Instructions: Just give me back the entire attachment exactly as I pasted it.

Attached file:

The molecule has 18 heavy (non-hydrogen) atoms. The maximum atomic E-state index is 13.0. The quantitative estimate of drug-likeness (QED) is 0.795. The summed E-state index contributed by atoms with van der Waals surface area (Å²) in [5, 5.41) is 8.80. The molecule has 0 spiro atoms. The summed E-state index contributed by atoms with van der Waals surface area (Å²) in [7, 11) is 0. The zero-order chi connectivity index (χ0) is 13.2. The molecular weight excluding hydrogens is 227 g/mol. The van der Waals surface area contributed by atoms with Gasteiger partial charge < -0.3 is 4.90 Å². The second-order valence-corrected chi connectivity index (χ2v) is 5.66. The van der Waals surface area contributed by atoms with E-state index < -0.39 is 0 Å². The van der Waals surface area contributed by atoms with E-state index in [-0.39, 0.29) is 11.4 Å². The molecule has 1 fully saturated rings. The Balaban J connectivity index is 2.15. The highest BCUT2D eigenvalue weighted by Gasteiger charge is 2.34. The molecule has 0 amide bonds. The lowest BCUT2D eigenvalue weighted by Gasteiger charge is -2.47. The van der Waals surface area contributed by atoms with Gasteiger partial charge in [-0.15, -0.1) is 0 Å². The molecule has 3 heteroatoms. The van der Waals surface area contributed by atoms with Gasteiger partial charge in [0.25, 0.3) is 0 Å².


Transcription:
The molecule has 18 heavy (non-hydrogen) atoms. The maximum atomic E-state index is 13.0. The quantitative estimate of drug-likeness (QED) is 0.795. The summed E-state index contributed by atoms with van der Waals surface area (Å²) in [5, 5.41) is 8.80. The molecule has 0 spiro atoms. The summed E-state index contributed by atoms with van der Waals surface area (Å²) in [7, 11) is 0. The zero-order chi connectivity index (χ0) is 13.2. The molecular weight excluding hydrogens is 227 g/mol. The van der Waals surface area contributed by atoms with Gasteiger partial charge < -0.3 is 4.90 Å². The second-order valence-corrected chi connectivity index (χ2v) is 5.66. The van der Waals surface area contributed by atoms with E-state index < -0.39 is 0 Å². The van der Waals surface area contributed by atoms with E-state index in [-0.39, 0.29) is 11.4 Å². The molecule has 1 fully saturated rings. The Balaban J connectivity index is 2.15. The highest BCUT2D eigenvalue weighted by Gasteiger charge is 2.34. The molecule has 0 amide bonds. The lowest BCUT2D eigenvalue weighted by Gasteiger charge is -2.47. The van der Waals surface area contributed by atoms with Gasteiger partial charge in [-0.15, -0.1) is 0 Å². The molecule has 3 heteroatoms. The van der Waals surface area contributed by atoms with Gasteiger partial charge in [0.25, 0.3) is 0 Å².